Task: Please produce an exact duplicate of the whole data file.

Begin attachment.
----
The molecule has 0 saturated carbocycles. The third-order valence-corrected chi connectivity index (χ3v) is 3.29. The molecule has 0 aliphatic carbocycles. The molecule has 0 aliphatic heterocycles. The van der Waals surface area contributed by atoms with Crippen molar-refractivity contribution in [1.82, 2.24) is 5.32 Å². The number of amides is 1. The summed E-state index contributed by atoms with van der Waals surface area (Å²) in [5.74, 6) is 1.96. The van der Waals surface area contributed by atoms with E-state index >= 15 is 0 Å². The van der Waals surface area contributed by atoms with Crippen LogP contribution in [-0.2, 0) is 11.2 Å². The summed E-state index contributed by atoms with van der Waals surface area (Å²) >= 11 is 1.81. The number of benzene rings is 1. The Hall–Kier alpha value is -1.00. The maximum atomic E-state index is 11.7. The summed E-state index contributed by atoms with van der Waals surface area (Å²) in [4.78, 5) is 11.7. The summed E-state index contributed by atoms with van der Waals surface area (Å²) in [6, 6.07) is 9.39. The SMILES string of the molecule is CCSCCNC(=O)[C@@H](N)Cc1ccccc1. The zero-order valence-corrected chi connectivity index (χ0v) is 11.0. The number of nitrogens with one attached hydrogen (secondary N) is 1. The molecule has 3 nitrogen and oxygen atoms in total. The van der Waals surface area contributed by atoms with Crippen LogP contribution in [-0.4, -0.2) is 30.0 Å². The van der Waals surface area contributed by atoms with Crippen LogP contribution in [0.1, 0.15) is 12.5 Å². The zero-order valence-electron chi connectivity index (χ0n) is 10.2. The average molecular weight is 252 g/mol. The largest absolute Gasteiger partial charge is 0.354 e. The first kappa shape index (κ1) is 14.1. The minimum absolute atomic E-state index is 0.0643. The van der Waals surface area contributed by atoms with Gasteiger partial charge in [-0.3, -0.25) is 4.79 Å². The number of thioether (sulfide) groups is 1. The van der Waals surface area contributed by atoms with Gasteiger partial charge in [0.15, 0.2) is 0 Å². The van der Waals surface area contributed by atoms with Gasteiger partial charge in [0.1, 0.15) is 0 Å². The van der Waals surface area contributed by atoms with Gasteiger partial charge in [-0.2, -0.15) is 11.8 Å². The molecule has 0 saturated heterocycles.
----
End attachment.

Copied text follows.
The molecule has 0 saturated carbocycles. The third-order valence-corrected chi connectivity index (χ3v) is 3.29. The molecule has 0 aliphatic carbocycles. The molecule has 0 aliphatic heterocycles. The van der Waals surface area contributed by atoms with Crippen molar-refractivity contribution in [1.82, 2.24) is 5.32 Å². The number of amides is 1. The summed E-state index contributed by atoms with van der Waals surface area (Å²) in [5.74, 6) is 1.96. The van der Waals surface area contributed by atoms with E-state index >= 15 is 0 Å². The van der Waals surface area contributed by atoms with Crippen LogP contribution in [-0.2, 0) is 11.2 Å². The summed E-state index contributed by atoms with van der Waals surface area (Å²) >= 11 is 1.81. The number of benzene rings is 1. The Hall–Kier alpha value is -1.00. The maximum atomic E-state index is 11.7. The summed E-state index contributed by atoms with van der Waals surface area (Å²) in [4.78, 5) is 11.7. The summed E-state index contributed by atoms with van der Waals surface area (Å²) in [6, 6.07) is 9.39. The SMILES string of the molecule is CCSCCNC(=O)[C@@H](N)Cc1ccccc1. The zero-order valence-corrected chi connectivity index (χ0v) is 11.0. The number of nitrogens with one attached hydrogen (secondary N) is 1. The molecule has 3 nitrogen and oxygen atoms in total. The van der Waals surface area contributed by atoms with Crippen LogP contribution in [-0.4, -0.2) is 30.0 Å². The van der Waals surface area contributed by atoms with Crippen LogP contribution in [0.1, 0.15) is 12.5 Å². The zero-order valence-electron chi connectivity index (χ0n) is 10.2. The average molecular weight is 252 g/mol. The largest absolute Gasteiger partial charge is 0.354 e. The first kappa shape index (κ1) is 14.1. The minimum absolute atomic E-state index is 0.0643. The van der Waals surface area contributed by atoms with Gasteiger partial charge in [-0.3, -0.25) is 4.79 Å². The number of thioether (sulfide) groups is 1. The van der Waals surface area contributed by atoms with Gasteiger partial charge in [0.15, 0.2) is 0 Å². The van der Waals surface area contributed by atoms with Gasteiger partial charge in [0.1, 0.15) is 0 Å². The van der Waals surface area contributed by atoms with Gasteiger partial charge in [-0.2, -0.15) is 11.8 Å². The molecule has 0 saturated heterocycles.